Which is, of course, why most of them

Were congregating around the shore.

 

The great sorrow in joy

Is that one never knows when it’ll end.

Icarus knew this;

He was martyred by the sea

For the simple crime of wanting, and failing, to fly.

 

The clouds are now discussing the Fall of Man;

Not the first one, of course,

But the one they’ll be plotting

Once they’ve gathered enough strength in numbers.

 

The artist knows that,

Knows that soon,

The world will end,

Blisteringly soon.

 

We all know,

As well,

That all of this can be attributed

To temporal eddies in the timestreams

Of the clouds.

 

C’est la vie,

Or so I’ve heard it said.

 

C’est la vie.



The Savage Red Dawn

I was on top of the world, That last day of peace-time, When the silence and the stillness Gave way to strife, As a thousand doomed souls Found themselves at the Gates of Heaven Well before their time.   I was young; I did not know.   The silence of peace was shattering all around … Continue reading The Savage Red...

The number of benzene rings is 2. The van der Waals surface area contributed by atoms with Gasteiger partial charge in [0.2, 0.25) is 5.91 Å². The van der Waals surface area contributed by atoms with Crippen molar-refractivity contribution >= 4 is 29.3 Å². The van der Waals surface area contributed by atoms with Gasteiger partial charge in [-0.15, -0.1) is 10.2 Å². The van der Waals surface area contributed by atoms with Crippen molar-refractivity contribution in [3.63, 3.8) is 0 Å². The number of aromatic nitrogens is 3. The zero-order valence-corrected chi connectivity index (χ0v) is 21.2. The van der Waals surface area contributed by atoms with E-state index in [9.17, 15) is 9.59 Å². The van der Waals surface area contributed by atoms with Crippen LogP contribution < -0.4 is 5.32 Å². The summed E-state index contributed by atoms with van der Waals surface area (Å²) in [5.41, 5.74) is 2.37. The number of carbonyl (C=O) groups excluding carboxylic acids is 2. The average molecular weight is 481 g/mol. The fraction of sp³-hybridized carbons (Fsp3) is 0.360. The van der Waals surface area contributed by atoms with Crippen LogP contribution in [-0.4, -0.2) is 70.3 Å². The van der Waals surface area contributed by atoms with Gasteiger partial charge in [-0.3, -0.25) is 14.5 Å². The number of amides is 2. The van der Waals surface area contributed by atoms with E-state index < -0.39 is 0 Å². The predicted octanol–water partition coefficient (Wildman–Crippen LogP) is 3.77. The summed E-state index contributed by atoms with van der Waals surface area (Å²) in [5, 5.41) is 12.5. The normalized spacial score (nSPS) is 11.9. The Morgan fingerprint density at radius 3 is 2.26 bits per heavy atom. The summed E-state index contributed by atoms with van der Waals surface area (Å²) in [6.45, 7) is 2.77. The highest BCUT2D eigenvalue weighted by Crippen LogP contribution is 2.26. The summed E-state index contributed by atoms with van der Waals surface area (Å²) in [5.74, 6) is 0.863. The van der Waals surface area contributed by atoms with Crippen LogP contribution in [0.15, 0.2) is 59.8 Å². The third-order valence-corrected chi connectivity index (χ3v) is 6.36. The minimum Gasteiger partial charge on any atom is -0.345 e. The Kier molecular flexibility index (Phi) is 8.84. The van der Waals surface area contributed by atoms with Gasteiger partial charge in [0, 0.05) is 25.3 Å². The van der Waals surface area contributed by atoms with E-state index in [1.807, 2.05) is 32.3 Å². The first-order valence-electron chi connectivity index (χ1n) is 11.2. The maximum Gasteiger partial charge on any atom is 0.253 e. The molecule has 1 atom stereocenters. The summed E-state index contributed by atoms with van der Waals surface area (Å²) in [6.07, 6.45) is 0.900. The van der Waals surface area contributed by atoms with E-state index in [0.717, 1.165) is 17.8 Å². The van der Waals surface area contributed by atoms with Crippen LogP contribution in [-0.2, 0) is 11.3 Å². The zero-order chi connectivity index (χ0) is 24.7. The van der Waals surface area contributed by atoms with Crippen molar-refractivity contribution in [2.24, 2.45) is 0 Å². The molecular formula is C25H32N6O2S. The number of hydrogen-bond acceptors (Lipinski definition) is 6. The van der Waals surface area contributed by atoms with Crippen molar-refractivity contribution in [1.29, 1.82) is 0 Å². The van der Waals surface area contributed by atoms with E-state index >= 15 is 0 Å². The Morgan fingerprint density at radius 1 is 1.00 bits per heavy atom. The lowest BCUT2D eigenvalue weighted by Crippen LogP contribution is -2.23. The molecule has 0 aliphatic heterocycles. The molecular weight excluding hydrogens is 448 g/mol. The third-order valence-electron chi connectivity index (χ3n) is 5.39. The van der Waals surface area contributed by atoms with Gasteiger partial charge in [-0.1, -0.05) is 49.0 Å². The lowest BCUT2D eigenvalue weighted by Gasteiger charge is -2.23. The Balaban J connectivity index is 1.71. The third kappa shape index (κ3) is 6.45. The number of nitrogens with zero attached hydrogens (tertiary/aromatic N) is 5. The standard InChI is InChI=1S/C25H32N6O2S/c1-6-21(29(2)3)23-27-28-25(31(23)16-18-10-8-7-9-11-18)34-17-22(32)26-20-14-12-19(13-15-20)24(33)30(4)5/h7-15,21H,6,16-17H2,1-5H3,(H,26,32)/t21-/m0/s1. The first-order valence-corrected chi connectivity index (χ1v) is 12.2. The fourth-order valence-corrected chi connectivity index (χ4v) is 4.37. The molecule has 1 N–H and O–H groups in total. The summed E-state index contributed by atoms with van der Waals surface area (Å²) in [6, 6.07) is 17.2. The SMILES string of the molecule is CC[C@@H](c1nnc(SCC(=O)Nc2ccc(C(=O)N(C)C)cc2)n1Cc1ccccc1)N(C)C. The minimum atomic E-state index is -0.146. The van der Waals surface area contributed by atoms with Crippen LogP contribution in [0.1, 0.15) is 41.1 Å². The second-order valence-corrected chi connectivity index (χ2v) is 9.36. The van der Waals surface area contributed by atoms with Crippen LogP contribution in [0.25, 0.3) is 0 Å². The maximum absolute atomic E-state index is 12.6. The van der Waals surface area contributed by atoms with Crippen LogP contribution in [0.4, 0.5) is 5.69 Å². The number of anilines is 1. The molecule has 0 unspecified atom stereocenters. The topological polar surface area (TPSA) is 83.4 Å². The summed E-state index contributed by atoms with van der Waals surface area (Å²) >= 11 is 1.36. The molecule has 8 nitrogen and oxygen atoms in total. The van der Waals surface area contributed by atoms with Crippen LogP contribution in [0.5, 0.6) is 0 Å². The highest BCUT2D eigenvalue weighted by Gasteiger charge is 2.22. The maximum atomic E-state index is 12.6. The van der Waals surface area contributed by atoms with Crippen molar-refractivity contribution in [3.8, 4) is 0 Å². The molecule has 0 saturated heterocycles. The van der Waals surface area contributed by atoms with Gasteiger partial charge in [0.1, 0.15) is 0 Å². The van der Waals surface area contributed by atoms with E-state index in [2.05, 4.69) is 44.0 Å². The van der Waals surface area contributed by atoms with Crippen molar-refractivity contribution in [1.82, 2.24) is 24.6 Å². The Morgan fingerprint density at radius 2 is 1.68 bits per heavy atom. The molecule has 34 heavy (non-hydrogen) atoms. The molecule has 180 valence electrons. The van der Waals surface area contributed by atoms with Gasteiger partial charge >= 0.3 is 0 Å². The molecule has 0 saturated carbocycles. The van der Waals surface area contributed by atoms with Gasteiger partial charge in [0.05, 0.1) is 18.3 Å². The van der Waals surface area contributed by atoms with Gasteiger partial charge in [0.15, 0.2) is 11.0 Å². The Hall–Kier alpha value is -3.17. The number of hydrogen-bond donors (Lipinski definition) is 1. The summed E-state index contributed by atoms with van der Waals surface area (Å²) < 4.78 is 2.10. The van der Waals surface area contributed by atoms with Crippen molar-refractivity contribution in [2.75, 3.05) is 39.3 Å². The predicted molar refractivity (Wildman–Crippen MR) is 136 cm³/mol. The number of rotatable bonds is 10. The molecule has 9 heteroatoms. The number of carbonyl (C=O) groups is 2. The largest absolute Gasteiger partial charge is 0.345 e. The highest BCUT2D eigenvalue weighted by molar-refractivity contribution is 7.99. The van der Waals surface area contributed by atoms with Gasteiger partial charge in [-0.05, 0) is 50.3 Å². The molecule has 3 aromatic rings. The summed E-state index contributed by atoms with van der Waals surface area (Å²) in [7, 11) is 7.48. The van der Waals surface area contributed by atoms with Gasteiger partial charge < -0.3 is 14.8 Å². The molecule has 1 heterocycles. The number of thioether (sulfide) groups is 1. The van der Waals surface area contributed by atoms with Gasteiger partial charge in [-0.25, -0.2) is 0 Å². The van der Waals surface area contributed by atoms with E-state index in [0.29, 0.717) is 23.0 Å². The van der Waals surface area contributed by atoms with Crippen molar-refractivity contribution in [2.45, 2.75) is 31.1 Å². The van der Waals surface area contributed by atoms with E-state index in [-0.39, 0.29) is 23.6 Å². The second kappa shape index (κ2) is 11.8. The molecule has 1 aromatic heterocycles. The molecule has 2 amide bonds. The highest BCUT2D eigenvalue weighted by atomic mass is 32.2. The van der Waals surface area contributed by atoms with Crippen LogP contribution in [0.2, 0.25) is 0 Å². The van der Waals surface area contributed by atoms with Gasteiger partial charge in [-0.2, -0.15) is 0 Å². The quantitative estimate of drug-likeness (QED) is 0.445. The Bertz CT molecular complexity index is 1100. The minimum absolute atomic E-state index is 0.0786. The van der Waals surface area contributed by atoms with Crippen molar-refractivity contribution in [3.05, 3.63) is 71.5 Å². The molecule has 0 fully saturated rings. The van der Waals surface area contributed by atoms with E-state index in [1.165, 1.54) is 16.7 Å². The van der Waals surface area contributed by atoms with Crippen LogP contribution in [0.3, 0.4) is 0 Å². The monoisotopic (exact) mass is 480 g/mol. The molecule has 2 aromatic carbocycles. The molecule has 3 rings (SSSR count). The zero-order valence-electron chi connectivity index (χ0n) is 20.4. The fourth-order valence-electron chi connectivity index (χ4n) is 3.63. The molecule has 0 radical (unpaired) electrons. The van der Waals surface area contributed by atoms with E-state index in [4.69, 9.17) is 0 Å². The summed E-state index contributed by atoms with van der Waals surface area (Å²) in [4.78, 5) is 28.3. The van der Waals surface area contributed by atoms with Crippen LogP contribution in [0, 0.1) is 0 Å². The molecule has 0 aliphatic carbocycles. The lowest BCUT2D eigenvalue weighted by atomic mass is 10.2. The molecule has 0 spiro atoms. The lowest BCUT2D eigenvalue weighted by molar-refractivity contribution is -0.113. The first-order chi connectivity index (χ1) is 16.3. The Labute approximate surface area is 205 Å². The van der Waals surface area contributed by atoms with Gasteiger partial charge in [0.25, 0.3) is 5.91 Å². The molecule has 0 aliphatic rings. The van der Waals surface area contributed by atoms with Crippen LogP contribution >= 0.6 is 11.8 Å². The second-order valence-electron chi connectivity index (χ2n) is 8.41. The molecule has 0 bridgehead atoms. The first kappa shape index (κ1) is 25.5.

I was on top of the world,

That last day of peace-time,

When the silence and the stillness

Gave way to strife,

As a thousand doomed souls

Found themselves at the Gates of Heaven
Well before their time.

 

I was young;

I did not know.

 

The silence of peace was shattering all around me,

Yet I did not hear the war-cry,

Did not take notice of the distant braying of the dogs of war.

 

That is the blessing of youth –

To be able to exist in a world of one’s own,

Until that world, too, comes toppling down,

Until the silence of the separate peace forged in our mother’s womb

Collapses under its own weight,

And we are plunged,

Once more,

Out of darkness,

And into the savage red dawn.



the sea tastes the way you did when you last kissed me

The razor-bladed edge of a cloud Slices through the sky, A seabird struggles its way shoreward.   Purple pales At Periwinkle’s blush, While Saffron Delights in the pleasure Of Sapphire’s company.   The sea tastes the way you did When you last kissed me; As though some great sorrow Had come to settle itself, raven-like, … Continue reading the sea tastes the way you did when you last kissed...

The razor-bladed edge of a cloud

Slices through the sky,

A seabird struggles its way shoreward.

 

Purple pales

At Periwinkle’s blush,

While Saffron

Delights in the pleasure

Of Sapphire’s company.

 

The sea tastes the way you did

When you last kissed me;

As though some great sorrow

Had come to settle itself, raven-like,

Upon your shoulders.

As if it, too, had been weeping for the world.